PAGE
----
Speaking generally, what kinds of books is Hachette looking to publish?

We have enjoyed great success in diverse literary fiction recently, but we are looking to publish books that Australians read for pleasure. Crime, thrillers, women’s fiction, memoir, history and illustrated lifestyle titles. Under the Lothian imprint, we publish a great range of picture books, junior fiction and YA.

Are you actively looking for first time writers? How can a new writer get noticed by Hachette?

Absolutely! We are open to submissions and will be publishing a great new book next year we received through this open submission process. I’d suggest that writers make sure their book is as good as it can possibly be before submitting, and attending courses and events at your local writers centre can be helpful. In fact, Hachette runs a manuscript development program with the Queensland Writers Centre and we have discovered some amazing writers through this program, including Favel Parrett and Inga Simpson.

The Richell Prize and black&write! are wonderful initiatives, can you tell our readers about them?

The Richell Prize was established to assist emerging writers and was set up in the memory of our friend and colleague Matt Richell.  It is an annual prize and we would encourage unpublished writers to submit. More information can be found here, and, I am delighted to report, we have already published two books from the Richell Prize, and it has only be running for a couple of years.

Hachette supports the State Library of Queensland’s black&write! Program, which offers fellowships for indigenous writers and editors. We have just published Terra Nullius by Clare G. Coleman, winner of the 2016 Fellowship.

Any advice on getting published more generally?

Read, read and read. Readers make the best writers. Become a good writer first, join a writers’ centre, attend writers’ festivals, and perhaps find an agent.

Is it useful / important for writers to develop an online presence and help market themselves?

An online presence is certainly helpful, particularly when we are publishing a celebrity cookbook, but any online presence has to be authentic. If social media is not something you enjoy, do not do it.  If you do, great, it is a fantastic way to connect with your readers.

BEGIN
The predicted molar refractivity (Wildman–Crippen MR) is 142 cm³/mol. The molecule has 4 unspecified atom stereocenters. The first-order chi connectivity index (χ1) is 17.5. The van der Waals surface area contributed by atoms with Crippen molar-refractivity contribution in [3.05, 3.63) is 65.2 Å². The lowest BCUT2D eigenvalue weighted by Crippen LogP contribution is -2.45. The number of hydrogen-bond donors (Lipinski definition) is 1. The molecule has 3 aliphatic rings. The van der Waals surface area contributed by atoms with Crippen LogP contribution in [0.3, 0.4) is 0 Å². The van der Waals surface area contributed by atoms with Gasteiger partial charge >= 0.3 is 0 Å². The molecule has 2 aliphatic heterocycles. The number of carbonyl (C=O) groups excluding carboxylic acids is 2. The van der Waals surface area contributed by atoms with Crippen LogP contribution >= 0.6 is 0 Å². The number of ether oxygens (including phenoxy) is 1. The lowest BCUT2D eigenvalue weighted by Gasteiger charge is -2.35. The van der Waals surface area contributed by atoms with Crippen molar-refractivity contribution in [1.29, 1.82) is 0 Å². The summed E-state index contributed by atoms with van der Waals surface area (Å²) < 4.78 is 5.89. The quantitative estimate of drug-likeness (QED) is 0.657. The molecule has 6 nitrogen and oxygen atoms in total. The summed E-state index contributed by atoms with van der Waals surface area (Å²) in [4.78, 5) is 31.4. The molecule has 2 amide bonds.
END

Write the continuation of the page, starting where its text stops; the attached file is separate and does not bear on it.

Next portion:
What are you finding innovative in publishing currently? How do you think new technologies can enhance publishing?

eBook sales have stabilised and print books have remained remarkably resilient. The printing press is remarkably old technology, albeit constantly updated, and delivers a great reading experience. New technologies will be developed to continually improve the digital reading experience.  A lot of innovation right now is focused on  connecting authors and readers, which is particularly exciting in the digital space.

How do you think the book industry will change in the future?

On the immediate horizon, speed to market will improve markedly. Readers will be able to get the books they want quickly. 

You’re active in Australia’s book community and an inspiring force for the industry, what are the main challenges the industry is facing? How can we all work together? 

Why thank you.  I think one of the biggest challenges is encouraging Australians to make time for reading. With streaming services and social media competing for our leisure hours, as an industry we need to be talking about the benefits of reading for pleasure, and these benefits are proven to be substantial. 

 

With this in mind, the Australian book industry has united to encourage Australians to read for an hour on Thursday 14th September. It is a fantastic opportunity to stop and lose yourself in a book for a whole blissful hour.

 

If you would like to learn more about the benefits of reading visit the Australian Reading Hour